When they were applied to the peoples of what is now northeastern Congo, such comparisons judged the Azande and Mangbetu superior to their neighbors because they had developed greater political centralization and stronger military capabilities. The Mangbetu also gained respect among Europeans for their art. Their architecture, pottery, and carving were admired for their complex design and use of symmetry, supposedly symptomatic of a more ordered intelligence. In the early years of colonialism, Mangbetu visual arts were praised for their naturalistic representations of the human form. Their dress exemplified the European vision of the exotic with its use of animal skins, feathers, and decoration applied to the body itself. Designations commonly applied to the Mangbetu were "artistes" "the Parisians of Africa" "les elegants," and "les jouisseurs."

Although the Mangbetu were admired for their centralized government and artistic achievement, most Europeans of the period denigrated them for their reputed immorality. Tales of exotic, uncivilized, and repulsive traits reinforced the barriers between Europeans and Africans. Gruesome stories of brutality and savagery, when combined with images of powerful kingdoms and fine art, titillated the Victorian imagination. In the case of the Mangbetu, the clearest evidence of savagery was not simply human sacrifice, common enough even in the European past, but cannibalism. Reports of Mangbetu cannibalism attracted particular attention because it was supposed not to be a result of religious ritual (like the understandable, if unforgivable, Aztec practices) but rather a result of a passionate taste for human flesh. Cannibalism, which almost certainly only existed in very restricted ritual contexts, became an obsession in the early colonial literature on the Congo and provided the principal rationale for missionary activity and colonization. The Mangbetu have heard of these stereotypes and join freely in their elaboration. Even today they recount tales of cannibalism among Africans; in pre-colonial times, former enemies often described each other as cannibals, and today many people claim that Europeans manifest the same tastes in the Eucharist and even practice it covertly.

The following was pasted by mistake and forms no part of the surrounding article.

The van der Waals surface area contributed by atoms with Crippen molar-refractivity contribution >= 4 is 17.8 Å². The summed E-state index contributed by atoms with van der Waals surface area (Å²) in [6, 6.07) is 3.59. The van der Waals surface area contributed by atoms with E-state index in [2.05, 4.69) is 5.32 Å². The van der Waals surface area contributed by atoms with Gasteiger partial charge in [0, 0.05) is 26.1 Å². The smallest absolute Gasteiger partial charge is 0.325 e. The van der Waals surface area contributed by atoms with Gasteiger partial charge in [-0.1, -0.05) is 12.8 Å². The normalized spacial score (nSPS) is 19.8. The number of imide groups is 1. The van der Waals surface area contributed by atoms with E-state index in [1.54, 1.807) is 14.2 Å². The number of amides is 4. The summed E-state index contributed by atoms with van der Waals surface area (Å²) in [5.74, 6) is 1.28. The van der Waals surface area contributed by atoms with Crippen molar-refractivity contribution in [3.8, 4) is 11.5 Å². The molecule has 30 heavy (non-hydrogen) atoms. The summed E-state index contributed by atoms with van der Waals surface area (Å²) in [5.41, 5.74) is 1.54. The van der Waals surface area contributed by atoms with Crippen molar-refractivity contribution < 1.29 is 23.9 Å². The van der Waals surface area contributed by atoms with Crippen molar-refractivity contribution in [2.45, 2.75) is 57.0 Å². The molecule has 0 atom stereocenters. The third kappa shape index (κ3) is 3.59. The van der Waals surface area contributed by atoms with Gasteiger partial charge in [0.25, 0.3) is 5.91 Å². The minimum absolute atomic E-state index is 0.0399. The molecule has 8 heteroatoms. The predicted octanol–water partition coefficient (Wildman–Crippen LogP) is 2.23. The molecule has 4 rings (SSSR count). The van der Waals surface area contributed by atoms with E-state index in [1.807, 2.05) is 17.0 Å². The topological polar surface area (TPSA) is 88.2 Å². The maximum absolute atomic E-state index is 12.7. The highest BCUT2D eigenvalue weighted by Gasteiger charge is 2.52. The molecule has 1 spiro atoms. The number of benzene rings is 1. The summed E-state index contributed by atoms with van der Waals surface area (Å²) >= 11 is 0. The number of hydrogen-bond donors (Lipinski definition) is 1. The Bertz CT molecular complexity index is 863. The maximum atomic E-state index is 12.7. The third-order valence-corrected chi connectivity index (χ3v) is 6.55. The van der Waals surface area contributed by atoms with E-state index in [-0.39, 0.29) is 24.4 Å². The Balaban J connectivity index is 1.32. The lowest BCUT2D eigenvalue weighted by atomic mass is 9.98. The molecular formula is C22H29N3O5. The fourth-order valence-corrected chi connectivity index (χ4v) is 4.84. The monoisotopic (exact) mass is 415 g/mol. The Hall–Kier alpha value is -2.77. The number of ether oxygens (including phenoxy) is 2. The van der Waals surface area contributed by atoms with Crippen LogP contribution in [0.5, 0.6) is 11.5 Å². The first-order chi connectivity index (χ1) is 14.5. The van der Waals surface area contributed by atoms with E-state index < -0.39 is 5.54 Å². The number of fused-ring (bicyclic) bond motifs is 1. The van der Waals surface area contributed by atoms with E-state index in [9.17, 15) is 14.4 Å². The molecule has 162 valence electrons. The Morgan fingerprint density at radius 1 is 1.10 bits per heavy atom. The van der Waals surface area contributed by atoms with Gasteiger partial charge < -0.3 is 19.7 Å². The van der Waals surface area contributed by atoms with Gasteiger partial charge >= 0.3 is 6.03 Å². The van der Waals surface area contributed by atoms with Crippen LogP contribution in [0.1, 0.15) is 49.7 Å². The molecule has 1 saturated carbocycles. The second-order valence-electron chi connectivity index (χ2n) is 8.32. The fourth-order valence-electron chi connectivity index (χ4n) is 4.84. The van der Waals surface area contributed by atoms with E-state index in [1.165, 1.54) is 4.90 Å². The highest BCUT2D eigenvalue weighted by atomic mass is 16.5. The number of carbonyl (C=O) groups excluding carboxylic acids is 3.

The Lang-Chapin expedition produced more in the way of collections and subsequent publications than any other single expedition of the period. Their expedition attempted to be rigorously scientific in its methods of collection and description. Inevitably, though, preconceptions of the period determined the questions asked, the kinds of photographs taken, and the relationships between European observers and the Africans they observed. On his return, Lang also wrote articles for the general public revealing his own prejudices and perpetuating elements of the Mangbetu myth.